Cheiro – Prophesies the demise of Grigori Rasputin, the Mad Monk of Russia
Type of Spiritual Experience
A description of the experience
Premonitions: A leap in to the future – Herbert Greenhouse 
The man with the cold, deep-set eyes looked penetratingly into the eyes of the prophet. It was a battle of wills-or rather a battle between a man of great will and hypnotic power and one who was quietly confident that his prophecies would be borne out.
The psychic repeated what he had said: "I foresee for you a violent end within the palace. You will be menaced by poison, by knife, and by bullet. Finally, I see the icy waters of the Neva closing above you."
The other man glared at the psychic.
"I shall laugh at the prediction," said the man in strong, measured tones. "I am called the Savior of Russia. I am the Maker of Destiny."
This scene took place in January, 1905. The psychic was Count Louis Hamon, and he was "reading" the future of Grigori Rasputin, the Mad Monk of Russia. There has been no more bizarre character in history than the Mad Monk.
Winning the confidence of the Czarina, Alexandra, and later the Czar, Nicholas II, he fascinated almost everyone he met with the sheer force of his personality and mesmeric eyes. How could a mere palm-reader predict such an ignominious end for the great Rasputin?
The end almost came two years before the time predicted, when a peasant girl, Guseva, stabbed him in the stomach.
"Menaced by knife," he recovered after being near death for several weeks. A year later, in 1915, Rasputin was the behind-the-scenes ruler of Russia, with the Czar and Czarina his willing subjects. But his list of enemies was growing, particularly among the nobility.
Prince Youssoupoff, who later wrote a book about the Mad Monk, plotted with one Pourkievitch and other nobles to kill him. Several attempts to trap Rasputin went awry, but finally a plan was worked out. Youssoupoff invited Rasputin to dinner at his palace, while the other conspirators waited on the floor above the dining room.
The food that was laid before the Mad Monk had been doctored with poison. On the table were decanters filled with red Crimean wine, and beside them were goblets containing powdered crystals of potassium cyanide. At first Rasputin refused to eat, and Prince Youssoupoff wondered uneasily if he was suspicious. Finally the Mad Monk picked up a chocolate cake and bit into it. The Prince sat back and waited.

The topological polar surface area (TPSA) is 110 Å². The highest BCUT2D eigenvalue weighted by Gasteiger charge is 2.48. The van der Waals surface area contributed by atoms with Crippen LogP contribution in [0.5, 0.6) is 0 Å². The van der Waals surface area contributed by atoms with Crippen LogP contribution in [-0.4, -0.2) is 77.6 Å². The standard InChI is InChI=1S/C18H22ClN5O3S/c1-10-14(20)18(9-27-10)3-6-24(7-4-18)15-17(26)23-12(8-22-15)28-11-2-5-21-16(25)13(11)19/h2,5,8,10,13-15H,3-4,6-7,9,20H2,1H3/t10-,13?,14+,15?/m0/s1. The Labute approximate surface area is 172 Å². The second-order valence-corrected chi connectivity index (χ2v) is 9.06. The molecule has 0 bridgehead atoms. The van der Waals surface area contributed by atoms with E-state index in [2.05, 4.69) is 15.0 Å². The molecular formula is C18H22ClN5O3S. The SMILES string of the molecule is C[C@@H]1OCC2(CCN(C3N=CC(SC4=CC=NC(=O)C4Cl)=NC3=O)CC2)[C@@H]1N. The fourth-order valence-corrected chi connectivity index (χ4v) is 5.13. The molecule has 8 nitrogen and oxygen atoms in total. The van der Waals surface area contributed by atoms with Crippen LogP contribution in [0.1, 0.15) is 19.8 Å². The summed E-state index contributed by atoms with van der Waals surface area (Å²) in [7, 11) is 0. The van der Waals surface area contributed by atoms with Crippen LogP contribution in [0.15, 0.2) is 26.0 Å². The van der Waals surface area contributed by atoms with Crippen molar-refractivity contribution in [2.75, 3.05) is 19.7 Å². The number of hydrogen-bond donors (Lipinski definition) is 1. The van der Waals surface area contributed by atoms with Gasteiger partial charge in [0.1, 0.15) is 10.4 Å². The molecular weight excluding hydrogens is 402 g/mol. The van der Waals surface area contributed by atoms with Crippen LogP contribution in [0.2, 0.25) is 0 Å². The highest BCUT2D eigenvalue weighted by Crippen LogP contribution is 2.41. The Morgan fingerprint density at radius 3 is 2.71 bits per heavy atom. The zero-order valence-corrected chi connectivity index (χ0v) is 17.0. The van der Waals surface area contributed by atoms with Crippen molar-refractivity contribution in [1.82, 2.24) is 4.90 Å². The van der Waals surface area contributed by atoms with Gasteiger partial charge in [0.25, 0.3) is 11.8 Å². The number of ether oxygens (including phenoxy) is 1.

Nothing happened. The Mad Monk seemed to enjoy the cake, and he ate another . . . then another. . . . Youssoupoff stared in dismay as Rasputin finished the last cake and smacked his lips in appreciation. They had had no visible effect on him.
Perhaps, asked the prince in a trembling voice, he would like to try some of that excellent red wine? Rasputin nodded assent, and Youssoupoff poured the wine into a goblet.
Rasputin downed it in one gulp, and. the prince filled up another glass . . . then another. . . . The Mad Monk’s expression never changed. What manner of man was this who would be unaffected by enough poison to kill ten men?
Youssoupoff excused himself and went into another room, where he fetched a pistol. Coming back into the dining room, he aimed for Rasputin's heart and fired. The bullet was true to its mark. The evil genius fell to the floor, bleeding, and lay still. Surely he must now be dead.
Youssoupoff switched off the lights, locked the door, and went upstairs to join the other conspirators. For two hours they discussed what would be the best way to get rid of the body without drawing the attention of the police. A plan was finally worked out, and the Prince went back downstairs and turned on the light. Rasputin still lay where he had fallen.
As Youssoupoff bent down to look at the body, the "dead man" suddenly leaped up and grabbed him by the throat. The Prince struggled, but the strength of the Mad Monk was prodigious. Finally Youssoupoff broke away but not before Rasputin had torn loose an epaulet from the shoulder of his uniform. Clutching the epaulet in his right hand, Rasputin staggered up the stairs, but the other conspirators came down and fired four bullets into his body.
He rolled down the stairs and lay still.
This time he must be dead. They wrapped the body in cloth, got into the Prince's car and drove to Petrovitch Island. Four men held him over their heads, then threw him into the river. His body hit a stone buttress, bounced into the air, smashed against a block of ice, and rolled into the river. The waters closed over Grigori Rasputin.
When Rasputin's body was examined later, there were signs that he had still been alive when thrown into the river. "Menaced by poison, by knife, and by bullet," only the "icy waters of the Neva" could finally kill him.
The story of Rasputin and the fulfillment of the prophecy comes from several biographies of the Mad Monk and from Count Hamon's autobiography, Confessions of a Seer.